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‘Rolled-up’ holiday pay reforms could boost income for contractors

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Catriona Smith

Catriona Smith

23 August 2023

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Contractors working under umbrella companies could receive holiday pay in their payslip in a series of regulatory reforms proposed by the government.

The current process means workers that are entitled to holiday pay aren’t always getting money they’re owed.

This follows an independent report from IWORK, which revealed the UK’s temporary workers are owed an estimated £97 million worth of unclaimed holiday pay.

Introducing rolled-up holiday pay will reduce the ‘administrative burden’ on workers, according to the government’s ‘Smarter Regulation to Grow the Economy’ policy paper.

New regulations on working hours and holiday pay

The Department for Business and Trade published the policy paper on 10 May as part of a strategy to review employment law, following the UK’s exit from the European Union.

Proposed measures include:

  • allowing rolled-up holiday pay – this means workers would receive holiday pay with every payslip instead of accrued holiday payments at the time
  • removing the requirement for businesses to record employees’ daily working hours to comply with Working Time Regulations

What is rolled-up holiday pay?

Rolled-up holiday pay is when a worker’s holiday pay is included in their hourly rate. This is currently unlawful and employers should be paying based on holiday accrued, meaning workers are paid at the time they take their holiday.

The latest proposals would see rolled-up holiday pay become legal again for the first time since 2006.

What does this mean for contractors?

The proposed reforms to holiday pay should make it easier for contractors to get the holiday pay they’re owed.

IWORK campaigns in support of independent workers and says many flexible workers miss out on their right to holiday pay every year. This is because it can be difficult for workers to understand how much holiday pay they should be getting, and some are unaware of their right to receive it.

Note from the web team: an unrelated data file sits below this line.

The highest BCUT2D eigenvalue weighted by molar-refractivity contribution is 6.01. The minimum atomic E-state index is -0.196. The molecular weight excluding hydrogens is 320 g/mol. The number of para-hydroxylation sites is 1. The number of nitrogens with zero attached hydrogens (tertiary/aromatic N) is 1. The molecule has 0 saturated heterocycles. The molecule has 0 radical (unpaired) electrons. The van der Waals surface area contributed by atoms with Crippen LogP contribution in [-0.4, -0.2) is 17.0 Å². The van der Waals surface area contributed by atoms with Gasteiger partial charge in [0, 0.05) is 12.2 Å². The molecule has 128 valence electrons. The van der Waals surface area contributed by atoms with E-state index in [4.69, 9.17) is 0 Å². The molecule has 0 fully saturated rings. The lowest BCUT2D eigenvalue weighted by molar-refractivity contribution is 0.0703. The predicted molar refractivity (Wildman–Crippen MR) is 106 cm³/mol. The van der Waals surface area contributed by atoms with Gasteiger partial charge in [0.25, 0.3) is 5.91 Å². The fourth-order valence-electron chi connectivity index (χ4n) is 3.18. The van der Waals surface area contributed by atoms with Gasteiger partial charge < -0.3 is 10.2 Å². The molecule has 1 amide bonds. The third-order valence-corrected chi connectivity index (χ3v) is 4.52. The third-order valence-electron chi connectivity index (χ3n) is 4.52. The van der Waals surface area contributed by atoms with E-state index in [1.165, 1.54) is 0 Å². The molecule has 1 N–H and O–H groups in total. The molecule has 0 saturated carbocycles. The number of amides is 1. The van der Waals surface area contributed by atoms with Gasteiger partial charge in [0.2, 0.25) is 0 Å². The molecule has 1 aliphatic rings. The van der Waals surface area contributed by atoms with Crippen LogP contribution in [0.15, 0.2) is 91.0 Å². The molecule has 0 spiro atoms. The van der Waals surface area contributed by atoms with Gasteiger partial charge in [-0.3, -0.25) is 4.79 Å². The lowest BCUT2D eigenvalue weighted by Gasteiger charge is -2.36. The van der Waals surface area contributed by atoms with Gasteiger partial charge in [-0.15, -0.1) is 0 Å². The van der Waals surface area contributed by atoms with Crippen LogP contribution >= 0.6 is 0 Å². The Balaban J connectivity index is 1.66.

Rolling annual leave entitlement into a contractor’s basic pay (if they’re classed as an employee or worker) means they will automatically receive holiday pay in their wages. And as a result, many contractors and temporary workers could see a boost to their income if these reforms come in.

Read more: Am I entitled to self-employed holiday pay?

What does this mean for employers?

If you employ temporary workers and contractors, then current rules mean you should be paying them holiday pay at the time they’re on leave.

However, the new regulations, if enshrined in law, would mean employers:

  • will need to calculate annual holiday pay for contractors and include it on their payslip
  • would no longer need to keep written records of daily working time as part of Working Time Regulations

Working out holiday pay

Holiday pay is based on your worker’s average pay across the previous 52 weeks. The statutory minimum for annual leave is 5.6 weeks, so basic pay would increase 12.07 per cent to include holiday payments.

It can be tricky to work out holiday pay for workers with flexible hours. Check the government’s guidance on holiday pay and use the holiday entitlement calculator to be sure.

No legislative changes just yet

No changes have come in yet and it’s not clear on when legislation on holiday pay entitlement might be passed. There's likely to be further consultation on the topic as the government seeks views on their proposals, so keep an eye on the Knowledge centre for the latest updates.

How do you feel about the government’s proposals on holiday pay? Let us know in the comments below.

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Catriona Smith

Written by

Catriona Smith

Catriona Smith is a content and marketing professional with 12 years’ experience across the financial services, higher education, and insurance sectors. She’s also a trained NCTJ Gold Standard journalist. As a Senior Copywriter at Simply Business, Catriona has in-depth knowledge of small business concerns and specialises in tax, marketing, and business operations. Catriona lives in the seaside city of Brighton where she’s also a freelance yoga teacher.

We create this content for general information purposes and it should not be taken as advice. Always take professional advice. Read our full disclaimer

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